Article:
Interwoven stories are shown that branch out of Alison’s story- a single father, Kyle Walker, and his son, one of the last few children to have been born in the world and their situations and circumstances during 2025; and the Secretary of State Vanessa Keller (Anthena Karkanis), as she drafts a proposal to the President of a lottery cast that picks 100 lucky American women to be surrogate mothers to 100 fertilised eggs, some of the first fertilised eggs in six years. It is these connections and layered storylines that have made The Lottery as intriguing as it is. While not necessarily at the calibre of many futuristic television shows like Person of Interest, Continuum, Orphan Black or The 100; what this show has done that no other show about the future has done was discuss about an issue very close to the hearts of many around the world- having children and the ability to have children. While it may be far-fetched to conceive a world where women stop having children, for whatever reason; the show has nevertheless brought to the fore a theme of protection- protecting the next generation, regardless of the future they face.
In terms of storyline, The Lottery uses a real issue in a not too distant future, as we reflect and ponder- can population dwindling really lead to what The Lottery suggests? There has been many television shows and movies that have attempted to explain what the future may hold, or not hold, for mankind, but have spoken as much too me as The Lottery. While at times the acting wasn’t perfect (I reckon from on objective standpoint, the six year old actor who portray’s Kyle Walker’s son isn’t that great when compared to other child actors), The Lottery holistically shows us a story that is what it is- sci-fi themed but with a hint of realism to cause people to think, ponder, and wonder what life could be like, and what life should be like (and how to act and think if such a situation like The Lottery were to arise in the future). Considering that Sci Fi is a new genre for Lifetime, home of shows like soap drama Devious Maids, fantasy Witches of East End and recent dramas Army Wives and Drop Dead Diva; the pilot of The Lottery brings a uniqueness and freshness to a channel that will certainly be noticed, if not already, after Sunday July 20th.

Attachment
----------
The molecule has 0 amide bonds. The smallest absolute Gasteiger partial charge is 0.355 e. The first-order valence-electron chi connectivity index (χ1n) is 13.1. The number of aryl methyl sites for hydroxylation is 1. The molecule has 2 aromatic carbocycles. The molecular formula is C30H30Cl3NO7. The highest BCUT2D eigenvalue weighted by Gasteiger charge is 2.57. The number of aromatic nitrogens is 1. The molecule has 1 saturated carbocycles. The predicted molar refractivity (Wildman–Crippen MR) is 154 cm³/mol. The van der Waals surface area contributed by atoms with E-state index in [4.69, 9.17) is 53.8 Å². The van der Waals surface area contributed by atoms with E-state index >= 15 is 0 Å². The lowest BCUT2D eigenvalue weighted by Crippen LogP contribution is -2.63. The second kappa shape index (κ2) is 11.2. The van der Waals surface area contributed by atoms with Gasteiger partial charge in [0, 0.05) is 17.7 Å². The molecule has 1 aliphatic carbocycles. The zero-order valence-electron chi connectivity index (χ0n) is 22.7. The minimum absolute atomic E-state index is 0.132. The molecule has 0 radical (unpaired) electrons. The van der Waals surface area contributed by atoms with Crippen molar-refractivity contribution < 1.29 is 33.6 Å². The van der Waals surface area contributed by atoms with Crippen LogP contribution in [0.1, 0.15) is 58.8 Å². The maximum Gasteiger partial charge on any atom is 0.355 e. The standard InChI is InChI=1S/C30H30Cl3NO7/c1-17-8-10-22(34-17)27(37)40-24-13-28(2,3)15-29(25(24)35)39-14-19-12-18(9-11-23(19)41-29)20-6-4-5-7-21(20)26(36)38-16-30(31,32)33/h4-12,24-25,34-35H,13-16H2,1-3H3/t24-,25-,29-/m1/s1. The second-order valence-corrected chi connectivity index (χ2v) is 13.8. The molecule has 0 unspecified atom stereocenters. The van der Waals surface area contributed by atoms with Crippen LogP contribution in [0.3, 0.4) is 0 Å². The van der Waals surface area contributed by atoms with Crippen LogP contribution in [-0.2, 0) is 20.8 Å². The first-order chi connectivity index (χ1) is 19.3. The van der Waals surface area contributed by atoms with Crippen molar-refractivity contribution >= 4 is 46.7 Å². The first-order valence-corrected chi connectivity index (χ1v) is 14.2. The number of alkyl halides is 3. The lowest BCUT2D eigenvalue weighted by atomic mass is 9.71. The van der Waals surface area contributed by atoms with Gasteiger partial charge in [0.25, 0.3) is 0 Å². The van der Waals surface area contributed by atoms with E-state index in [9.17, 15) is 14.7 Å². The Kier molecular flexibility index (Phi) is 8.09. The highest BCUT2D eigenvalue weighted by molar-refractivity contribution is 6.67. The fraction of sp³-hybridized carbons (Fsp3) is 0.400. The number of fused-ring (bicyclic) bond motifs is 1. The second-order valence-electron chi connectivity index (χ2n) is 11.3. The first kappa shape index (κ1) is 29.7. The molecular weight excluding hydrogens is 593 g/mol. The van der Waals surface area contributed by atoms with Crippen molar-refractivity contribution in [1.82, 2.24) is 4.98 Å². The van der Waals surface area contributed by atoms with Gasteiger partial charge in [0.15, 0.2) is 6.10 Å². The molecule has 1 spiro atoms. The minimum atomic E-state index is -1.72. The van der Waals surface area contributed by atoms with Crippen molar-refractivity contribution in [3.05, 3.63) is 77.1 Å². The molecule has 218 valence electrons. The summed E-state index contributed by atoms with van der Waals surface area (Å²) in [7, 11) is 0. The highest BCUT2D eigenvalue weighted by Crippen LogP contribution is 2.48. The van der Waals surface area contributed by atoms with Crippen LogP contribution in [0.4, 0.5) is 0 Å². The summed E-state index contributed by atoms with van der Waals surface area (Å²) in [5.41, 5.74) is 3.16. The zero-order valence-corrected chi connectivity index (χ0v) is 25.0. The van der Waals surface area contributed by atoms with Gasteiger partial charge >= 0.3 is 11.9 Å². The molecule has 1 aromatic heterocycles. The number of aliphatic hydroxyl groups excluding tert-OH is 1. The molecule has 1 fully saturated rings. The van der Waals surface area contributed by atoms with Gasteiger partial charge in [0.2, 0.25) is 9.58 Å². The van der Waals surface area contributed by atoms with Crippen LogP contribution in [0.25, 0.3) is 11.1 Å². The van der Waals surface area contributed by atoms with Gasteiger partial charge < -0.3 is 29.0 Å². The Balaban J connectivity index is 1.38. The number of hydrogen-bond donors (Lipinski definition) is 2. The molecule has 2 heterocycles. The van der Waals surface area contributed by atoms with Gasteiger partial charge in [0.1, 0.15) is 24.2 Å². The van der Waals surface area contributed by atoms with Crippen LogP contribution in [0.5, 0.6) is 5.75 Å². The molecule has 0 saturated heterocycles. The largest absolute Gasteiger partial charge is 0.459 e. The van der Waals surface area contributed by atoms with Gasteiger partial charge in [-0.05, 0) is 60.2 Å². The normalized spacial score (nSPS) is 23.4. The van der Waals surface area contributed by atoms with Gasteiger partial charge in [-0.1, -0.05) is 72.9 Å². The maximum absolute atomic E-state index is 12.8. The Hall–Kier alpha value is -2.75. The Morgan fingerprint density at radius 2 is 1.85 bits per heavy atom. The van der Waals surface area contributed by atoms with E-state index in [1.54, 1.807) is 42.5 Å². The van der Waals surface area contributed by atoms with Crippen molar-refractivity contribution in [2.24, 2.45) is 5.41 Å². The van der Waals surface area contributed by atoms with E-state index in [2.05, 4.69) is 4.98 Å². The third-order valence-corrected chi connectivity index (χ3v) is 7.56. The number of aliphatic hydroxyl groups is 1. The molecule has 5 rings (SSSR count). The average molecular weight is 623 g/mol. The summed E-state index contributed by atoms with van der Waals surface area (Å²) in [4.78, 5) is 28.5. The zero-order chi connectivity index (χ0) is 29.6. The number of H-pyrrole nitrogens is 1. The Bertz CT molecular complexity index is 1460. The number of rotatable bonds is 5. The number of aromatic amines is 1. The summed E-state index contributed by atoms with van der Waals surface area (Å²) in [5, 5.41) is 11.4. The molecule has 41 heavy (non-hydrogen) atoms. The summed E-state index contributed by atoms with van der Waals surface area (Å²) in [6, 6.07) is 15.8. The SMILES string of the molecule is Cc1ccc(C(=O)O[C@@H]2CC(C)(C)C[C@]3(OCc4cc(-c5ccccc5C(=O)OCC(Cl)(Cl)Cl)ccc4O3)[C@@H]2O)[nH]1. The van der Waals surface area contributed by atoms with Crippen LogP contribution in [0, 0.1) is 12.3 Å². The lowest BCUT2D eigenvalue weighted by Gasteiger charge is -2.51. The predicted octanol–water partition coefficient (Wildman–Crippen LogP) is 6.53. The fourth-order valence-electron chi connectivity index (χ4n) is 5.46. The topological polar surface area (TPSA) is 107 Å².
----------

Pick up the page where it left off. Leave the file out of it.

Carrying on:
Overall, the pilot episode left me with much more intrigue, interest and genuine excitement for myself than how I felt going into the episode- I didn’t know anything about the show beforehand- I didn’t even watch the trailer, even though I meant to. Yet will the show survive in the timeslot of 10pm on Sundays? It depends. With shows like CBS’s Reckless, AMC’s Halt and Catch Fire, FX’s The Strain, HBO’s The Leftovers, Showtime’s Masters of Sex and TNT’s Falling Skies all wanting to win the 10pm time slot, it can seem like an already lost race for The Lottery. Nevertheless, it’ll be great to wait a few more weeks to see how many viewers tune into this new show, and to investigate what the ‘acceptable’ number of viewers are for Lifetime to warrant a renewal.
Should you watch the show, regardless of viewers? Like I said before, The Lottery on the whole probably would’ve fit better on FOX, CBS or Sci-Fi, with the show likened to other Sci-Fi dramas like Eureka, Terra Nova, Almost Human or Terminator– having a futuristic atmosphere whenever someone watches it. I would definitely recommend the show to anyone who loves a bit of drama and sci-fi, or anyone would want something unique and fresh, compared to what else is on offer on Lifetime. The premise itself is interesting, and while at times certain scenes can come across as cliché, the quality of the camerawork, the emotion carried through by the actors, and the closeness in year when you compare real life to this fictional universe, is what I reckon will intrigue viewers in weeks to come.
Did The Lottery leave a lasting impression on you? Which theme in the first episode spoke to you the most? What elements of the show remind you of something in your everyday life that you may not have paid much attention to prior to watching? Let us know in the comments.
RIYL: Almost Human, Terra Nova, Defiance, Eureka, Terminator: The Sarah Connor Chronicles
Rating: 4/5 (based on Pilot)
The Lottery airs every Sunday at 10/9c on Lifetime.